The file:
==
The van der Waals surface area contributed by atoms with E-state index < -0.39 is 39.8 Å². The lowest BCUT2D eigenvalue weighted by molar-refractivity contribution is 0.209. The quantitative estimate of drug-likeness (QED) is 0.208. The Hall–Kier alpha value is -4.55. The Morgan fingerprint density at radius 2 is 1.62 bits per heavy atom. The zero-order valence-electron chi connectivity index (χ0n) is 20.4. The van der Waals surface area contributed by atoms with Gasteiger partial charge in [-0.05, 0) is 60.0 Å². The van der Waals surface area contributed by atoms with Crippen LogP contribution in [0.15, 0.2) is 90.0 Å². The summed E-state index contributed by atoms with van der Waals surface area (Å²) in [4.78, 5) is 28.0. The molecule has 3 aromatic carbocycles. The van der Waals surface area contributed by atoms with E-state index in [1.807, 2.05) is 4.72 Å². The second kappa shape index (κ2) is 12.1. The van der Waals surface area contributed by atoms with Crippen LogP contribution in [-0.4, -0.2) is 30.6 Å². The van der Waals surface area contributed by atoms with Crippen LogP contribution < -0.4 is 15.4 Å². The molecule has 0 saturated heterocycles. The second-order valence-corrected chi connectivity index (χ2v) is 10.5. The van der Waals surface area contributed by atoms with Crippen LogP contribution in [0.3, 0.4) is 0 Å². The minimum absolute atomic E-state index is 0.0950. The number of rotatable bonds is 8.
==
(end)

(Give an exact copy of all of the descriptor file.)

The van der Waals surface area contributed by atoms with E-state index < -0.39 is 39.8 Å². The lowest BCUT2D eigenvalue weighted by molar-refractivity contribution is 0.209. The quantitative estimate of drug-likeness (QED) is 0.208. The Hall–Kier alpha value is -4.55. The Morgan fingerprint density at radius 2 is 1.62 bits per heavy atom. The zero-order valence-electron chi connectivity index (χ0n) is 20.4. The van der Waals surface area contributed by atoms with Gasteiger partial charge in [-0.05, 0) is 60.0 Å². The van der Waals surface area contributed by atoms with Crippen LogP contribution in [0.15, 0.2) is 90.0 Å². The summed E-state index contributed by atoms with van der Waals surface area (Å²) in [4.78, 5) is 28.0. The molecule has 3 aromatic carbocycles. The van der Waals surface area contributed by atoms with E-state index in [1.807, 2.05) is 4.72 Å². The second kappa shape index (κ2) is 12.1. The van der Waals surface area contributed by atoms with Crippen LogP contribution in [-0.4, -0.2) is 30.6 Å². The van der Waals surface area contributed by atoms with Crippen LogP contribution < -0.4 is 15.4 Å². The molecule has 0 saturated heterocycles. The second-order valence-corrected chi connectivity index (χ2v) is 10.5. The van der Waals surface area contributed by atoms with Crippen LogP contribution in [0.3, 0.4) is 0 Å². The minimum absolute atomic E-state index is 0.0950. The number of rotatable bonds is 8.